One day he came to his session so fed up with his “habit” that he was willing to do anything to quit. He’d heard me mention contracts once, and he said he was ready to try one. At that point, I knew he was ready. It wouldn’t have worked if he’d tried before he learned what he needed to know about his relationship patterns. His old behaviors would simply have come back later. Or he might have switched his addictive attachment to another habit.
For my client’s contract, he specifically outlined which behaviors supported his habit. He then agreed to stop those behaviors. For example, he chose not to call or write the women who weren’t good for him. He also agreed not to accept calls from them. If they called, he would just politely say he couldn’t talk at that time.
By refraining from habitually unproductive behaviors, he prevented restimulation of his “addiction” long enough to do some inner healing. This process is similar to abstaining from a drug long enough to build some new behaviors.
Time is the third aspect of a good contract. For example, the man I just mentioned made his contract last for one week. At the time, a week was a long time for him. For your contract, pick a time period you’re comfortable with. During that time, you agree to abstain from (or modify) the habit of your choice.
Some people like to give themselves as “grace day” before the onset of a contract, in order to overindulge in their habit one more time. If that helps you psychologically, do it. Having a binge before beginning does not necessarily mean you’re not ready to give up your habit. It might just mean you need an extra hit of disgust with the habit, in order to give you more enthusiasm for stopping. I’ve tried it both ways, and both ways can work.
This brings us to a fourth and very important component of contracts. Be reasonable! Specify behavior changes and time segments that you can actually follow through with. It’s essential that you create a contract at which you can succeed. You can always “stiffen up” the contract later.
The first week my relationship-challenged client worked with his contract, he nearly went nuts. However, a week later he was back in my office, high on the success of having met the conditions of his contract. At that point, he was able to add additional specifics to help him break the pattern even more effectively.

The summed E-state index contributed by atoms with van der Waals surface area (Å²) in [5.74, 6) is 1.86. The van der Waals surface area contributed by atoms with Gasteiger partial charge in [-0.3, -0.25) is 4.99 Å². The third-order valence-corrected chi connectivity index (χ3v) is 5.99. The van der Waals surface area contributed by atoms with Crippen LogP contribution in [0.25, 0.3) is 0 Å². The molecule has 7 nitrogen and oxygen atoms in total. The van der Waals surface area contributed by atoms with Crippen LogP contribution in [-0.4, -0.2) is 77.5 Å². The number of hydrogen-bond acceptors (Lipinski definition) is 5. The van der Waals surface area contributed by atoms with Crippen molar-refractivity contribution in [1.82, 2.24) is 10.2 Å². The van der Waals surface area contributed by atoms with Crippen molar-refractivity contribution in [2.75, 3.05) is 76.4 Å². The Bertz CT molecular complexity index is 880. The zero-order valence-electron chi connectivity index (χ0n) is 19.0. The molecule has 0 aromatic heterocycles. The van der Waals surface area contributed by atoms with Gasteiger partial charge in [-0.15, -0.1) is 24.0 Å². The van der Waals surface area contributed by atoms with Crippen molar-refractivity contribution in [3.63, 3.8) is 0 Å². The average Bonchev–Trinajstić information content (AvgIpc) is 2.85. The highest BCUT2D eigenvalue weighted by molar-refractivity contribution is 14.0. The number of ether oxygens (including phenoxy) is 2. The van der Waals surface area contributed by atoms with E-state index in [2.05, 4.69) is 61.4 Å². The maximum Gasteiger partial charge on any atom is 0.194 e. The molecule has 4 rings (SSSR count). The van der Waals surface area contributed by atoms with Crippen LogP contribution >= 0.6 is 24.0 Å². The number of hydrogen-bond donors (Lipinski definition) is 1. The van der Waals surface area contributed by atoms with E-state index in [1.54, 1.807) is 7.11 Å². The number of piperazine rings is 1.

The important thing is that he did this one step at a time. It’s much better to be too lenient than too restrictive. Too many rules stimulates the inner rebel, which will then work against your success. You psyche does best with success. You know yourself and your patterns better than anyone, so be gentle with yourself to ensure success.
There’s something else I’d like to mention about success and failure. If you try your best to make a reasonable contract and you still end up breaking it, please don’t beat yourself up about it. Get some moral support from your “compassionate witness.” Talk about what you learned about yourself in the first round of your contract. Then work with your witness to come up with an easier agreement, and give it another shot.
By now you’ve learned how to 1) choose a compassionate witness; 2) outline specific behavior changes related to your habit; 3) set a particular time period; and 4) check to be sure your contract is reasonable for you.
The fifth and final step is to have you and your witness sign the contract. Do it for real and do it in ink. The more realistic you make the contract, the more deeply it will affect your subconscious.
When you’re working with a contract, it’s good to stay in close contact with your compassionate witness. Once you decide to let go of a habit or an addiction, you might experience some of the underlying feelings that you’ve been avoiding. If this turns out to be true for you, take it slow. Remember that feelings are par for the course in healing work. Get support, revise your contract as needed, and most importantly, don’t take yourself too seriously. Feel free to play as you let go!
This article was originally published by The New Times (March, 1989) and updated in June 2017.
Cat Saunders, Ph.D., is a counselor in private practice in Seattle, Washington. She is also the author of Dr. Cat’s Helping Handbook: A Compassionate Guide for Being Human (available through Amazon). Contact Cat by emailing her or by calling 206-329-0125 (24-hour voicemail).